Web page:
Patient safety and nursing groups around the country are lamenting the guilty verdict in the trial of a former nurse in Tennessee, USA. The moment nurse RaDonda Vaught realised she had given a patient the wrong medication, she rushed to the doctors working to revive 75-year-old Charlene Murphey and told them what she had done. Within hours, she made a full report of her mistake to the Vanderbilt University Medical Center. Murphey died the next day, on 27 December 2017. On Friday, a jury found Vaught guilty of criminally negligent homicide and gross neglect. That verdict — and th
  7. Content Article
    Highlights of the survey include: The proportion of Freedom to Speak Up Guardians who reported a positive culture of speaking up in their organisation has dropped by five percentage points on last year, to 62.8%. There has been a drop in the proportion of guardians who responded to the survey saying that their senior leaders support workers to speak up. This has fallen by nine percentage points on last year, to 71%. 10% of respondents said that their senior leaders do not understand the role of Freedom to Speak Up Guardian.
  8. Content Article
    On the 30 March 2022 the NHS published the results of its annual staff survey for 2021. 648,594 staff from 280 organisations took part in this, providing a snapshot of their experiences of working in the NHS.[1] This survey provides an important insight into attitudes and feelings towards reporting and acting on patient safety concerns in the NHS and how safe staff feel to speak up on these issues. At Patient Safety Learning we’ve previously highlighted the survey’s results in this regard in 2020 and 2021 and here we consider the most recent results and what they tell us about the safety
  9. Content Article
    How to use these cards You scan use these cards in any way that helps you and your colleagues to think and talk about safety culture. If you are using the cards in a group, one person may need to act as discussion facilitator. You can use as many or as few cards as you like. Four possibilities are described in the following cards: Option 1: Comparing views Compare similar and different views between groups. Option 2: Safety moments Discuss just one issue for 10-15 minutes. Option 3: Focus on… Discuss all of the cards in a particular element. Option 4: SWOT an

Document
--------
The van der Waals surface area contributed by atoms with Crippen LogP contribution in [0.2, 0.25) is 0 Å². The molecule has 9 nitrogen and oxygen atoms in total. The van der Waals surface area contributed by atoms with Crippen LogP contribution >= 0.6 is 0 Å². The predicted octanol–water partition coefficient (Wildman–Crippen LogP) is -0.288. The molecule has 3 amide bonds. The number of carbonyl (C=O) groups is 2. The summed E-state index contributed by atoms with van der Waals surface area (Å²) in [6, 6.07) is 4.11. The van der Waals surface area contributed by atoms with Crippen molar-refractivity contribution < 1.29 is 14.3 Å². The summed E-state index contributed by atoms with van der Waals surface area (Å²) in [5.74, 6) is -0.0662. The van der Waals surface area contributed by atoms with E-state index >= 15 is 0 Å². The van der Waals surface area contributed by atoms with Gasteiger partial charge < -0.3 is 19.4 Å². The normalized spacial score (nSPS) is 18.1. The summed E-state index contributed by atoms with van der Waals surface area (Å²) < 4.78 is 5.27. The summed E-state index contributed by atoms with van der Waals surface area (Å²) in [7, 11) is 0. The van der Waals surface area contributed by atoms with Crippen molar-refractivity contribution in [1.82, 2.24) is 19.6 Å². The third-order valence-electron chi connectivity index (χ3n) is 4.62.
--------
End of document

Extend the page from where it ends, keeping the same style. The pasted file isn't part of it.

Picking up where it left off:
10. Event
    There are a number of circumstances that compromise a clinician’s ability to provide safe care, such as unfollowable policies, malfunctioning equipment, or a culture of blame when something goes wrong. In some cases, these system-based factors force clinicians to step outside of the standard of care. Panelists will discuss how to apply the Just Culture framework to inform improvements when the standard of care is not followed and will describe the data that can identify system failures before harm occurs. Register
  11. Content Article
    Key recommendations Communicate leadership support for a culture of safety. Model expected behaviour within a safety culture. Develop and enforce a code of conduct that defines appropriate behaviour to support a culture of safety and unacceptable behaviour that can undermine it. Create an environment in which people can speak up about errors without fear of punishment; use the information to identify the system flaws that contribute to mistakes. Apply a fair and consistent approach to evaluate the actions of staff involved in patient safety incidents. Suppo